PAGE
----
Roche sheds Lowe as Xenical agency

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Hoffmann-La Roche and the Lowe Group have parted ways on the marketer's hefty Xenical account. The account for the weight-loss drug includes an estimated $80 million direct-to-consumer business as well as physician-targeted advertising.

Industry observers speculate that Roche has been dissatisfied with Xenical sales in the U.S. since the product hit the market in April 1999, prompting the decision to look beyond Lowe.

"They thought they had a Viagra on their hands," said one industry executive who's worked with Roche.

Lowe referred calls to the client. "This decision reflects a shift in strategy to sustain the momentum achieved for the brand," a Roche spokesman told Advertising Age.


Agencies last week were salivating over the prospect of a review. The Roche spokesman said a review will begin soon and the marketer hopes to have an agency selected within the next few months.

It was unclear whether the DTC and professional assignments would be housed at the same agency.

The DTC business, which generated more than $76 million in spending in only three months last year, according to Competitive Media Reporting, was handled by Lowe Consumer Healthcare, New York. The unit specializing in DTC work was jointly established in September by then-Lowe & Partners/SMS and Lowe Healthcare Worldwide.

Lowe McAdams Healthcare handled the Xenical professional business.

One hurdle Xenical's marketer faces is that the drug may be best known among consumers for its alarming list of potential side effects. A DTC spot that ran on national TV starting in October warned consumers that Xenical may cause "gas or oil with discharge [and] increased bowel movements--an urgent need to have them and an inability to control them."

The U.S. Food & Drug Administration requires that marketers include fair balance information about a drug's potential negatives in any DTC ads that tout a drug's specific benefits. In the case of Xenical, one industry observer termed the fair balance "just ungodly."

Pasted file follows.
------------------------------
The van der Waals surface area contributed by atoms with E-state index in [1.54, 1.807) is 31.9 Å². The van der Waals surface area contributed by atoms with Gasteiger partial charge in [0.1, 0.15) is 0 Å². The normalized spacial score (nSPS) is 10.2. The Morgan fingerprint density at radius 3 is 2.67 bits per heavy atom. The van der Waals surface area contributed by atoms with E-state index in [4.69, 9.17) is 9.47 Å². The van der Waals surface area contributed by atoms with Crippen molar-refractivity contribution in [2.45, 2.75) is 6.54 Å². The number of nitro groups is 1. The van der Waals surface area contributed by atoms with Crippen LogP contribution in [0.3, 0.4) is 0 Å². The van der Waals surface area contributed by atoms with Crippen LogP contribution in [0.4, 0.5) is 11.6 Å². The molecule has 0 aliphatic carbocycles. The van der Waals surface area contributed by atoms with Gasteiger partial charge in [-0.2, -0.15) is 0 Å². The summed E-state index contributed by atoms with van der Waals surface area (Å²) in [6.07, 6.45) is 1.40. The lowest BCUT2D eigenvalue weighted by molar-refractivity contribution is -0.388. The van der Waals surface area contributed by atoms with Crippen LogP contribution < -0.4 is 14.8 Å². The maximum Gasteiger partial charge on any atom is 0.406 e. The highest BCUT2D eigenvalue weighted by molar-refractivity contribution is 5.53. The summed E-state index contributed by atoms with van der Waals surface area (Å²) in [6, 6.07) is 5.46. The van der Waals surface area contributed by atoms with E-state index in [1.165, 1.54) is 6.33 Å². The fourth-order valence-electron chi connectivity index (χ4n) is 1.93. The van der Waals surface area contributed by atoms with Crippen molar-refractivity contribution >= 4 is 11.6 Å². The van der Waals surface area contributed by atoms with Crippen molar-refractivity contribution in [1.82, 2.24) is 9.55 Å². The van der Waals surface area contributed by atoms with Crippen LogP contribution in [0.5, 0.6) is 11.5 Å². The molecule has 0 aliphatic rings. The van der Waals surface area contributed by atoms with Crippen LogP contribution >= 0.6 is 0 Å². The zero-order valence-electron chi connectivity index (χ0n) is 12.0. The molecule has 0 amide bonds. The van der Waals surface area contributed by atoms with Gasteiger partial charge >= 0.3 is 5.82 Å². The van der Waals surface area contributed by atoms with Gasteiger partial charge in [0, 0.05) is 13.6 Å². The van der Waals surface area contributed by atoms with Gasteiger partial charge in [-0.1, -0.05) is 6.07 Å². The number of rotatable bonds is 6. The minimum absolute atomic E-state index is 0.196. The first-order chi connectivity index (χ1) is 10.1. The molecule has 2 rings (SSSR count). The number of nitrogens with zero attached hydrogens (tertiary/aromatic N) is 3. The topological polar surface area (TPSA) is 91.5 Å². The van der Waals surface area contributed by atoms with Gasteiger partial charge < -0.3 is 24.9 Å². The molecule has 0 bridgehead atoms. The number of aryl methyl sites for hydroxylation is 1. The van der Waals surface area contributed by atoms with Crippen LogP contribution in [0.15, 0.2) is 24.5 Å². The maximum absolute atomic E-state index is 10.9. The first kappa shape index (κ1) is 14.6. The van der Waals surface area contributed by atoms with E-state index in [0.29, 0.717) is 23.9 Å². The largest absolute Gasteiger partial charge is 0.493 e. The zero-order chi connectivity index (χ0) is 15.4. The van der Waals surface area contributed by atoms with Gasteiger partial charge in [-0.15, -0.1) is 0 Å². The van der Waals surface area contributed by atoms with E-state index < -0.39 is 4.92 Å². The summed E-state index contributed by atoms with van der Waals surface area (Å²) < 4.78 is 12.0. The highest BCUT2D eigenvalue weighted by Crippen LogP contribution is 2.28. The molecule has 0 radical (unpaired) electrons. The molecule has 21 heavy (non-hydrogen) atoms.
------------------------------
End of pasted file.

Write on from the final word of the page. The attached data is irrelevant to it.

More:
Roche could have avoided making side effects the subject of water cooler discussions by launching the drug with unbranded ads, but that strategy might have benefited its competition, Knoll Pharmaceuticals Co.'s Meridia.

Industry observers speculated that Xenical's side-effect profile has scared consumers away, particularly in the wake of reports that users of the diet drug combination fen-phen may have suffered heart valve damage.

Perhaps bowing to the growing notoriety of Xenical's side effects, Roche eventually switched to unbranded ads that avoided mention of the pronounced negatives.

Xenical generated $146 million in U.S. sales in nine months last year, according to consultancy IMS Health. Pfizer's Viagra, by comparison, posted sales of more than $581 million in nine months in its launch year in 1998.

Last week, Roche released first-quarter 2000 sales figures that showed Xenical had about $153 million in worldwide sales, down slightly from the previous quarter. Company CEO Franz Humer told Reuters: "With the programs we have in place, you would expect things to accelerate. It is a market that we are building, that we are developing. . . . I would expect the pace of Xenical over the year to accelerate."


Analysts concede the drug hasn't raced out of the gate, but remain optimistic that it will gain steam over time.

"It's not going to be a huge blockbuster as once expected, but it's doing reasonably well," said Hemant Shah, industry analyst at HKS & Co. "It's doing far better than Meridia."

Xenical sales have consistently been more than double Meridia's. The latest monthly IMS Health figures show Xenical had sales of $18.2 million in February, compared to $6.8 million for Meridia.

Xenical is billed as a revolution in weight-loss drugs because it can block up to one-third of the fat a person digests, while predecessor drugs such as Meridia worked more as appetite suppressants, altering brain chemistry.

Contributing: Beth Snyder Bulik

Copyright April 2000, Crain Communications Inc.

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